Fernando Alonso is not concerned by a lack of overtaking in Formula 1, believing it to just be "the nature" of the series.
In the most recent Grand Prix in Azerbaijan, overtaking was difficult for the field, with the exception of Red Bull, as drivers struggled to follow cars ahead.
Alonso, who finished fourth for Aston Martin was only able to make places up in Baku on the race start and Safety Car restart, and was unable to pass Charles Leclerc for what would have been a fourth consecutive podium.
However, speaking in Miami, the two-time World Champion believes the lack of overtaking seen is common in F1 - and pointed to two dominant eras to prove his point.
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Alonso explains lack of overtaking
"It has always been like this [in F1]," Alonso told media, including RacingNews365.
"For seven years, [Lewis] Hamilton and [Valtteri] Bottas were first and second and in the past, [Sebastian] Vettel and [Mark] Webber.
"So you have the fastest car, you can start a little bit behind and you may still be making moves and overtakes, and if you are in any other car, wherever you're qualifying, you're more or less secure in that position.
"There are not many overtakes after Lap 2 or Lap 3, but even here, we could some rain forecast for Sunday, but [not seeing] many overtakings is the nature of Formula 1, so it should not be a surprise."
One possible reason
When pushed further, Alonso offered up a theory as to why there was little overtaking in the field - and believes it to be rather simple.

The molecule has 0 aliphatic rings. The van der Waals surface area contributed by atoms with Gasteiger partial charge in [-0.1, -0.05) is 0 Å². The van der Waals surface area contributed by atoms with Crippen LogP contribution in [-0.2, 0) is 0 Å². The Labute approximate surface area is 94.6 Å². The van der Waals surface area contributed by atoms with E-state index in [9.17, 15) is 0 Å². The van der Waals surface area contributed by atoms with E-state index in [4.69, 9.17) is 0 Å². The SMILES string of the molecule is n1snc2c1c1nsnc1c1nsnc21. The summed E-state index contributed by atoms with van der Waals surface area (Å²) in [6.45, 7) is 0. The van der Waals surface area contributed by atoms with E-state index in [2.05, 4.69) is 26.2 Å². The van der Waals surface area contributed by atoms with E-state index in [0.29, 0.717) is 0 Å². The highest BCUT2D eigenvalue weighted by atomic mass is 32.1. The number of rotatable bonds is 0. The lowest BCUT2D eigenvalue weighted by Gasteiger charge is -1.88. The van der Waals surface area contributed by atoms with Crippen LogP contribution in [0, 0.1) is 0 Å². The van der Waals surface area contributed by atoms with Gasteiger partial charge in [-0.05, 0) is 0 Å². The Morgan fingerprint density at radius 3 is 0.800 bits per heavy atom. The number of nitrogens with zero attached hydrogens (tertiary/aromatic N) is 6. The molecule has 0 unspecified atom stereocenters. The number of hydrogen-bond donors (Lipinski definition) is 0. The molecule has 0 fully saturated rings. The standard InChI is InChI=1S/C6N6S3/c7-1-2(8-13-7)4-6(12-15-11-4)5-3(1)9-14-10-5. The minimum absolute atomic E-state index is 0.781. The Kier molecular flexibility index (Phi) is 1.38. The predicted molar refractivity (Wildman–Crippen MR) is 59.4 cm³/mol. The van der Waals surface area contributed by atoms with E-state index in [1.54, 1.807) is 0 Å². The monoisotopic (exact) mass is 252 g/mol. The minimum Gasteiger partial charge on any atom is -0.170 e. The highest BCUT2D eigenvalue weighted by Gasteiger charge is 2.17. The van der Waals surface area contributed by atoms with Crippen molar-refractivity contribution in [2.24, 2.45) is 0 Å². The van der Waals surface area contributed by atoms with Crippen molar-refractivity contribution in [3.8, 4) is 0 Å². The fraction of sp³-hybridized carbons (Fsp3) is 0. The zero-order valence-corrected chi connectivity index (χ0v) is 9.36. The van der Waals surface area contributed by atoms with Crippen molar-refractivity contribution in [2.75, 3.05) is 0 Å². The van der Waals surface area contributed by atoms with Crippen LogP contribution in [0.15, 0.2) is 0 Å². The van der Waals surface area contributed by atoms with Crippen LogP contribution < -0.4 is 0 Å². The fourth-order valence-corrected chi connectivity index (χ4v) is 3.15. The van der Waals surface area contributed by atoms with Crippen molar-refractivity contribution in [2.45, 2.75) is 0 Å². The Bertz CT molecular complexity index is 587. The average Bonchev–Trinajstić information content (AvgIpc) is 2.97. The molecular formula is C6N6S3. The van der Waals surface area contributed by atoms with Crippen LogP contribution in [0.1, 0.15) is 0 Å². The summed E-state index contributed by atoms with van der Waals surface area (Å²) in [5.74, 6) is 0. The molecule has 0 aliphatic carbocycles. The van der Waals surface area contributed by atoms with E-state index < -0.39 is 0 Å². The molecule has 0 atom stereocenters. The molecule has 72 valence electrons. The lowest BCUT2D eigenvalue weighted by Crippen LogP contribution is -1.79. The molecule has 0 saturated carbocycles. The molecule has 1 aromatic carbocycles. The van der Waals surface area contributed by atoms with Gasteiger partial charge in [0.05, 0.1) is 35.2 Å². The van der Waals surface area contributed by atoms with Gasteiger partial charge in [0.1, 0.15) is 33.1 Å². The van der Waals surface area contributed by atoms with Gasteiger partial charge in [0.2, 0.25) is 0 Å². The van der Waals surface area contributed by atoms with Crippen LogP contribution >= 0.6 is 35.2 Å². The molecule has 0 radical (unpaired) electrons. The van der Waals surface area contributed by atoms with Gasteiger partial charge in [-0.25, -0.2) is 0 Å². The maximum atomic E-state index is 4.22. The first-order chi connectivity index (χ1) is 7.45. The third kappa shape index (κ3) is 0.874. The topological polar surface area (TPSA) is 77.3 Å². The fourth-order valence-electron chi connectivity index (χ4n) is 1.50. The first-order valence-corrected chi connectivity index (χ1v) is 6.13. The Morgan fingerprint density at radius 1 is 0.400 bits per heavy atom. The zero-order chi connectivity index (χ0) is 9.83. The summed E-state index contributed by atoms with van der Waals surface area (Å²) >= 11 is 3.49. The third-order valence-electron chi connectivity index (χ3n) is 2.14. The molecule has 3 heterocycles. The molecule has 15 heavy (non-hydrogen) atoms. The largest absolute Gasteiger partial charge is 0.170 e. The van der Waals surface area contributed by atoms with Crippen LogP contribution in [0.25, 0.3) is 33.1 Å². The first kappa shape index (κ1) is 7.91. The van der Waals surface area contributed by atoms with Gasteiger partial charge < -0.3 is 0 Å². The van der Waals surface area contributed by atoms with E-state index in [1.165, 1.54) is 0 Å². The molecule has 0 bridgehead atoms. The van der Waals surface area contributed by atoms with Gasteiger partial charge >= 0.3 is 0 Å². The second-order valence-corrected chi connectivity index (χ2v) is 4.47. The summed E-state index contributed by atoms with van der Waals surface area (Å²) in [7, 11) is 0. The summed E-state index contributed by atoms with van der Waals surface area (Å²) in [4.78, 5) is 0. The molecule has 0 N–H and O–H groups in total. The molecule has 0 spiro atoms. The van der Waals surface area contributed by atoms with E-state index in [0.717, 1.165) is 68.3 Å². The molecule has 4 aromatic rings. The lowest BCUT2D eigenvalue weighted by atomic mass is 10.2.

"Because we are very close in terms of performance," he noted.
"If you removed the Red Bulls, sometimes within six-tenths, you are P3 to P16 in Q1 to get into the next session, so eventually you finish qualifying in the order that you deserved and then in the race, how will you overtake a car that is just half-a-tenth quicker?
"Morally, it is the natural order, so I think that is the main reason, and then it could be the tyres as well.
"They still get overheated if you follow a car, so you need to decide wisely when you want to be too close to the car in front of you.
"They change every year, a little bit this year, we have a new construction, so the front tyres are much more robust than last year, so that is good news, but as I said, overheating is the biggest thing."
Balve Bains is joined by RacingNews365.com Editorial Director Dieter Rencken and Asia Correspondent Michael Butterworth to dissect the key talking points from the Azerbaijan Grand Prix.